Turkey under pressure to lift Twitter ban

Last updated 19:51 03/04/2014

Relevant offers

Europe

UK foreign secretary Boris Johnson puts his foot in it with the Saudis Parachuting Santa brings gifts for children from earthquake-hit Italian town of Amatrice Eiffel Tower disappears as Parisians grapple with worst winter pollution in a decade Ferrari LaFerrari auction boosts Italian American earthquake relief fund Danish MP suggests shooting at boats carrying migrants across Mediterranean to Europe 'Dead' Polish man wakes up in morgue WikiLeaks' Julian Assange releases statement he gave prosecutors Drug awareness charity in UK hopes to introduce walk-in drug testing booths Angela Merkel calls for burqa ban in Germany Muslim-owned London restaurant offers free Christmas meal to homeless, elderly

Turkey's Official Gazette published on Thursday a constitutional court ruling saying the country's block on access to Twitter violated freedom of expression and individual rights, piling pressure on telecoms authorities to lift the ban.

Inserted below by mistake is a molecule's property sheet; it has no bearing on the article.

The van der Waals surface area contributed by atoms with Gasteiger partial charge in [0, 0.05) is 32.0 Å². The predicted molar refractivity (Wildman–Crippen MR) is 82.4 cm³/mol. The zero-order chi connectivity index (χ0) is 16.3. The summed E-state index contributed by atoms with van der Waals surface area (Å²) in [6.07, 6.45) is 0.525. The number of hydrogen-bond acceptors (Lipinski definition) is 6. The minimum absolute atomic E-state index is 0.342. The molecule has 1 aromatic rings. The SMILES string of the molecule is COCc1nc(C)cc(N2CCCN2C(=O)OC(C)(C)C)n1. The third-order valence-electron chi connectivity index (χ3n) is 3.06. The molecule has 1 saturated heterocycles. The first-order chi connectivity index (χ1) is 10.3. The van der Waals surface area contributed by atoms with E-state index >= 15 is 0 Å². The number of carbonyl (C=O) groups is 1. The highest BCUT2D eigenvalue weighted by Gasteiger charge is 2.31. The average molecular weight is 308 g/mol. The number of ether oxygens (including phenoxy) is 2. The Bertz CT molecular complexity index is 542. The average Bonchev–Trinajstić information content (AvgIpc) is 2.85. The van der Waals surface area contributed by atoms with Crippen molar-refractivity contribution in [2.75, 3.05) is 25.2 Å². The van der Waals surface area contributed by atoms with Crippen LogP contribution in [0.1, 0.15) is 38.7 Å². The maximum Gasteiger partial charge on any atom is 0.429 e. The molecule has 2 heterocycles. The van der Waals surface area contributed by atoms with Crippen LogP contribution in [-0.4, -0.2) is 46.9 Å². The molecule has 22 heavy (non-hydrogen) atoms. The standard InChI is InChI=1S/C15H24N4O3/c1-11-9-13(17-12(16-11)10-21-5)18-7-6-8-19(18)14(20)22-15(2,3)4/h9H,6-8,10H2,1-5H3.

Turkey's telecoms authority TIB blocked access to Twitter on March 21 after Prime Minister Tayyip Erdogan said he would ''root out'' the network, following a stream of anonymously posted audio tapes purporting to expose corruption in his inner circle days ahead of nationwide elections.

Now the ruling has been issued by the official state publication, the TIB is expected to consider the court's call to lift the ban, which caused public uproar and global condemnation.

The constitutional court announced its decision on Wednesday and sent its verdict to the TIB and the Transport Ministry, which also has responsibility for communications.

The court received several individual applications challenging the ban, including from a deputy of the main opposition CHP party and a prominent legal academic.

Erdogan's critics saw the ban as the latest in a series of authoritarian measures to crush a corruption scandal that had grown into one of the biggest challenges of his 11-year rule.

Tech-savvy Turks quickly found workarounds, with Internet analysts reporting a surge in tweets since the ban was imposed, but the issue has become a tug-of-war between Erdogan's administration and the San Francisco-based microblogging site, which has also challenged the move.

Erdogan and his Islamist-rooted AK Party emerged far ahead of rival parties in municipal elections on Sunday that had become a referendum on his rule.

Ad Feedback

- Reuters

Special offers

Featured Promotions

Sponsored Content